Fermat's Last Theorem: A Genetic Introduction to Algebraic Number Theory (Google eBook)

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Springer Science & Business Media, 1977 - Mathematics - 410 pages
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This introduction to algebraic number theory via the famous problem of "Fermats Last Theorem" follows its historical development, beginning with the work of Fermat and ending with Kummers theory of "ideal" factorization. The more elementary topics, such as Eulers proof of the impossibilty of x+y=z, are treated in an uncomplicated way, and new concepts and techniques are introduced only after having been motivated by specific problems. The book also covers in detail the application of Kummers theory to quadratic integers and relates this to Gauss'theory of binary quadratic forms, an interesting and important connection that is not explored in any other book.

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From Euler to Kummer
Kummers theory of ideal factors
Fermats Last Theorem for regular primes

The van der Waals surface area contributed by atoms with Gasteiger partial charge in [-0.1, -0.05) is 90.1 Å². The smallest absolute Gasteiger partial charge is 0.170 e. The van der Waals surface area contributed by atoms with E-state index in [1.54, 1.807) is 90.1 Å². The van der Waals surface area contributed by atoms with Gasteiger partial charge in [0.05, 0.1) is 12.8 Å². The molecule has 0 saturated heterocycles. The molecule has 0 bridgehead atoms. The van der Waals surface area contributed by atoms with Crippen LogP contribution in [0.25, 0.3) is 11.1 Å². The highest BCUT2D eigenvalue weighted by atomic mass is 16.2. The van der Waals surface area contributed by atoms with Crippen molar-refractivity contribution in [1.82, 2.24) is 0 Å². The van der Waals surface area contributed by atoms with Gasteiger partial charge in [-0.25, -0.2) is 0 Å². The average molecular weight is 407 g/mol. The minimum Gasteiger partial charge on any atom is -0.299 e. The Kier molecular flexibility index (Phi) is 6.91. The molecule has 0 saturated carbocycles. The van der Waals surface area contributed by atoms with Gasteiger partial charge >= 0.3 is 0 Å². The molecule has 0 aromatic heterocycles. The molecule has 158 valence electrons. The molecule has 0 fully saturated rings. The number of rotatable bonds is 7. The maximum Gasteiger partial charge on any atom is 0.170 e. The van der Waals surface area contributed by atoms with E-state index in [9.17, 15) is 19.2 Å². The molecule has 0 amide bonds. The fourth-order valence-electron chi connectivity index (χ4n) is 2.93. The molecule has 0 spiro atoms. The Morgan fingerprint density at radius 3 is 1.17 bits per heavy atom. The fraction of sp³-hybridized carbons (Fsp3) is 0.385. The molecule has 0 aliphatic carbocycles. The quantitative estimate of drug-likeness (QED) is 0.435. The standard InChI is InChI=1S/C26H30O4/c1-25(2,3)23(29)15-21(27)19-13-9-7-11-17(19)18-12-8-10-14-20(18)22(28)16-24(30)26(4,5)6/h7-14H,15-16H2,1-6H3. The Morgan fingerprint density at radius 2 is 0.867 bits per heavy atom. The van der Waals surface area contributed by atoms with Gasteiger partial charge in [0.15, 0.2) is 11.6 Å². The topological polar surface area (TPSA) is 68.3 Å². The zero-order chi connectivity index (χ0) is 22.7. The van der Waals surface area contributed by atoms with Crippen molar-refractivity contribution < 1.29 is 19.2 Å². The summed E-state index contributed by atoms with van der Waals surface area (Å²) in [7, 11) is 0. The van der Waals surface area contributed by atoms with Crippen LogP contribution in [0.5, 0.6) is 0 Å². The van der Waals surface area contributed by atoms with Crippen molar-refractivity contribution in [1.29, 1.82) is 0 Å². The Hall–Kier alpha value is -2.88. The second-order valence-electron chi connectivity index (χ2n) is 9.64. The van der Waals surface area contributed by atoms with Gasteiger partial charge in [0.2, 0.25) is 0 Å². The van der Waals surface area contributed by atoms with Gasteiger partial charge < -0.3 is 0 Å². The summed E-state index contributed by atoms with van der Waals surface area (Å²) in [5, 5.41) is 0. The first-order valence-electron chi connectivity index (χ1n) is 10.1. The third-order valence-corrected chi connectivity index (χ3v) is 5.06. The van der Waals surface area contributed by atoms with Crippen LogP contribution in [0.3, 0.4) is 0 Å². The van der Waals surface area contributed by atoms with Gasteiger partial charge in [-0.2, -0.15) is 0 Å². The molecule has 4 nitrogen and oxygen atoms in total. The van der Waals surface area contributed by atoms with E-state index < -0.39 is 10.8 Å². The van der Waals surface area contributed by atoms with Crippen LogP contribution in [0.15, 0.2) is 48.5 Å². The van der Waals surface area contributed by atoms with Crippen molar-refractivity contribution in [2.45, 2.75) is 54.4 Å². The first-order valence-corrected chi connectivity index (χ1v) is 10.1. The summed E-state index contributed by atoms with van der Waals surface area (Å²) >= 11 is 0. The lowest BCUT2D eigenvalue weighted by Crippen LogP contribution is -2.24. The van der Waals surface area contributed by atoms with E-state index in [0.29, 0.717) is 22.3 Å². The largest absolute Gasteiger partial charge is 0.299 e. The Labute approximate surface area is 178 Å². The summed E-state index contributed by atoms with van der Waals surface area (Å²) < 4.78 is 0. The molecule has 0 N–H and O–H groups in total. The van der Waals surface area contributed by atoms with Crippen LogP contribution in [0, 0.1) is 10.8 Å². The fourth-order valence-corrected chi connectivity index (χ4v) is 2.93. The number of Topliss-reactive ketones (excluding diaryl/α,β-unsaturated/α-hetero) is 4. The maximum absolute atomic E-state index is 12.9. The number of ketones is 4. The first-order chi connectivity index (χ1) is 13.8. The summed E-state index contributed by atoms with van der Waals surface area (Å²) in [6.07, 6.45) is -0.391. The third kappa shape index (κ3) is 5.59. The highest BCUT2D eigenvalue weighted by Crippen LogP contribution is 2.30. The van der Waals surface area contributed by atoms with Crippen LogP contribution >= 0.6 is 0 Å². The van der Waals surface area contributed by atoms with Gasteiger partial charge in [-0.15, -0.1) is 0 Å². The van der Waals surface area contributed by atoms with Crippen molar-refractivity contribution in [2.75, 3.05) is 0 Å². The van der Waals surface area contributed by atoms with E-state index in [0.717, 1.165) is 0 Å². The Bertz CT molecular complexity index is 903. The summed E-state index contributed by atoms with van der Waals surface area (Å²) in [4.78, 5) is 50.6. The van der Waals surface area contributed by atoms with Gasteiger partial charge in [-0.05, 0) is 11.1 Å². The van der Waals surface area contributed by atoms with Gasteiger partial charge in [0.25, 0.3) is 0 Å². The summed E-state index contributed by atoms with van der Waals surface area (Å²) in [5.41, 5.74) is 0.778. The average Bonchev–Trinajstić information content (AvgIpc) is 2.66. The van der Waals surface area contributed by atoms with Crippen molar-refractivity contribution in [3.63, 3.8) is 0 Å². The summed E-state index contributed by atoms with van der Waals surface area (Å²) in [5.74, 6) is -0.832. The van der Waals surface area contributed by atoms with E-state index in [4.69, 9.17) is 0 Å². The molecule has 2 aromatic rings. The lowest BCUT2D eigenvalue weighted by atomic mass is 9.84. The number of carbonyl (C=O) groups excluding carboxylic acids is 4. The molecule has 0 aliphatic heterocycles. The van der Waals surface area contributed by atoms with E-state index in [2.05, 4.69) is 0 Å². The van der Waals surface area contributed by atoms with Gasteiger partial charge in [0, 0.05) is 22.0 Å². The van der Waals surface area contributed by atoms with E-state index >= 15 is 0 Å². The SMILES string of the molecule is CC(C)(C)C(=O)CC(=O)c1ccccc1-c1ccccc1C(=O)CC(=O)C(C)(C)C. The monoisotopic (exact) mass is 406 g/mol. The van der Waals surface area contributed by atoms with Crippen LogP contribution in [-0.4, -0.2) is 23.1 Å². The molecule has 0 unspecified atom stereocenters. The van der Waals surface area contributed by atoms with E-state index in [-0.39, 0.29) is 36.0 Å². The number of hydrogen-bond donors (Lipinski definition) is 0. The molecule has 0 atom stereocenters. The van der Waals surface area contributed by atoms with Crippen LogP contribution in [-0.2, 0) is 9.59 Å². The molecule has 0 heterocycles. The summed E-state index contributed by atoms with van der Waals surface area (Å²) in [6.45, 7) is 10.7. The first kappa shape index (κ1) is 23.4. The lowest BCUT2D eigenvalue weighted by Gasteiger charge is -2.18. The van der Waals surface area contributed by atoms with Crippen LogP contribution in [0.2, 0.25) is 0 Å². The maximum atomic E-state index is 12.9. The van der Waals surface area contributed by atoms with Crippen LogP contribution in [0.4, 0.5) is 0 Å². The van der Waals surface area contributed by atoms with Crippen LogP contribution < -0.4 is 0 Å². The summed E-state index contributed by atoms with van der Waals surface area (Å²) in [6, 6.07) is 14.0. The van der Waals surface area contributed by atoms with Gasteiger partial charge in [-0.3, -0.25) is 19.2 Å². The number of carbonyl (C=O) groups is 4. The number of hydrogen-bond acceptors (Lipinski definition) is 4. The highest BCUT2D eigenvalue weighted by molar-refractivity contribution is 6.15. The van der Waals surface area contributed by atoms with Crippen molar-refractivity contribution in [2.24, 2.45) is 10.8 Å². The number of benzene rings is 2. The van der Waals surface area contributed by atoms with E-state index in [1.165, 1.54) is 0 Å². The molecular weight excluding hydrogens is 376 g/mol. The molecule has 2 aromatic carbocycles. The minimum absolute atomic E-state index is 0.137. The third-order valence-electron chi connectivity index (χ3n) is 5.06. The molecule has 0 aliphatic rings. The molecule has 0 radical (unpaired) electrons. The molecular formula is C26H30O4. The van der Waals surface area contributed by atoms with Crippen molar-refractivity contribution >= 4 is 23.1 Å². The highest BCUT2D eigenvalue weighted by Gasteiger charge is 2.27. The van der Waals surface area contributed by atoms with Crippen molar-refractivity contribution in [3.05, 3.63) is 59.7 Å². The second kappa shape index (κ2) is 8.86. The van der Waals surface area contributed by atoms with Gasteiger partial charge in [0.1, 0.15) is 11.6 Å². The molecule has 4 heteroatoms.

Determination of the class number
Divisor theory for quadratic integers
Gausss theory of binary quadratic forms
Dirichlets class number formula
The natural numbers
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Page vi - The sacred writers,' he observed, 'related the vicious as well as the virtuous actions of men ; which had this moral effect, that it kept mankind from despair, into which otherwise they would naturally fall, were they not supported by the recollection that others had offended like themselves...
Page 2 - On the other hand, it is impossible for a cube to be written as a sum of two cubes or a fourth power to be written as a sum of two fourth powers or, in general, for any number which is a power greater than the second to be written as a sum of two like powers. I have a truly marvelous demonstration of this proposition which this margin is too narrow to contain.
Page 403 - Arithmeticorum libri sex et de numeris multangulis liber unus. Cum commentariis CG BACHETI et observationibus DP DE FERMAT.

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About the author (1977)

Harold M. Edwards is Emeritus Professor of Mathematics at New York University. His previous books are Advanced Calculus (1969, 1980, 1993), Riemann's Zeta Function (1974, 2001), Fermat's Last Theorem (1977), Galois Theory (1984), Divisor Theory (1990) and Linear Algebra (1995). Readers of his Advanced Calculus will know that his preference for constructive mathematics is not new. In 1980 he was awarded the Steele Prize for mathematical exposition for the Riemann and Fermat books.

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